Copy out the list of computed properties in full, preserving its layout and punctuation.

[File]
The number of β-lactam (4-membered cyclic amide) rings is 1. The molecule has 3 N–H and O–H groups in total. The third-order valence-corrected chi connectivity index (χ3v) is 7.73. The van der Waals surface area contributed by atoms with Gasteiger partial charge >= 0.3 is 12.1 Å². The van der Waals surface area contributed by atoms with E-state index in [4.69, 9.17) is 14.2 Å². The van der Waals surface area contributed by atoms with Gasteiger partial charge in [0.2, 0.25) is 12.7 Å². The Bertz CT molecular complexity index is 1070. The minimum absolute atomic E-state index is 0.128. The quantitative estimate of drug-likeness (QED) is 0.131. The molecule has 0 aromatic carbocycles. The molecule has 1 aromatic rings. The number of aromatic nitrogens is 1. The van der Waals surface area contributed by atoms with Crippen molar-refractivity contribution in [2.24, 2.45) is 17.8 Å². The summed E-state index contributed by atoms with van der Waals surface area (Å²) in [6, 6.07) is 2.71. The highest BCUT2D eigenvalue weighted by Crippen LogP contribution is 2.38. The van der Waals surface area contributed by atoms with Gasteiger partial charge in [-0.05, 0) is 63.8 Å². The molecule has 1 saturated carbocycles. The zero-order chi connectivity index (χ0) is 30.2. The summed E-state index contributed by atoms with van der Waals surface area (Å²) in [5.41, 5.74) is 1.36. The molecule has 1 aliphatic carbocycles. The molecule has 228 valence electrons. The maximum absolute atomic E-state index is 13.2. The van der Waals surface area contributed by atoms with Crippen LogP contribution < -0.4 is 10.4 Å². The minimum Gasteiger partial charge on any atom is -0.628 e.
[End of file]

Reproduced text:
The number of β-lactam (4-membered cyclic amide) rings is 1. The molecule has 3 N–H and O–H groups in total. The third-order valence-corrected chi connectivity index (χ3v) is 7.73. The van der Waals surface area contributed by atoms with Gasteiger partial charge >= 0.3 is 12.1 Å². The van der Waals surface area contributed by atoms with E-state index in [4.69, 9.17) is 14.2 Å². The van der Waals surface area contributed by atoms with Gasteiger partial charge in [0.2, 0.25) is 12.7 Å². The Bertz CT molecular complexity index is 1070. The minimum absolute atomic E-state index is 0.128. The quantitative estimate of drug-likeness (QED) is 0.131. The molecule has 0 aromatic carbocycles. The molecule has 1 aromatic rings. The number of aromatic nitrogens is 1. The van der Waals surface area contributed by atoms with Crippen molar-refractivity contribution in [2.24, 2.45) is 17.8 Å². The summed E-state index contributed by atoms with van der Waals surface area (Å²) in [6, 6.07) is 2.71. The highest BCUT2D eigenvalue weighted by Crippen LogP contribution is 2.38. The van der Waals surface area contributed by atoms with Gasteiger partial charge in [-0.05, 0) is 63.8 Å². The molecule has 1 saturated carbocycles. The zero-order chi connectivity index (χ0) is 30.2. The summed E-state index contributed by atoms with van der Waals surface area (Å²) in [5.41, 5.74) is 1.36. The molecule has 1 aliphatic carbocycles. The molecule has 228 valence electrons. The maximum absolute atomic E-state index is 13.2. The van der Waals surface area contributed by atoms with Crippen LogP contribution < -0.4 is 10.4 Å². The minimum Gasteiger partial charge on any atom is -0.628 e.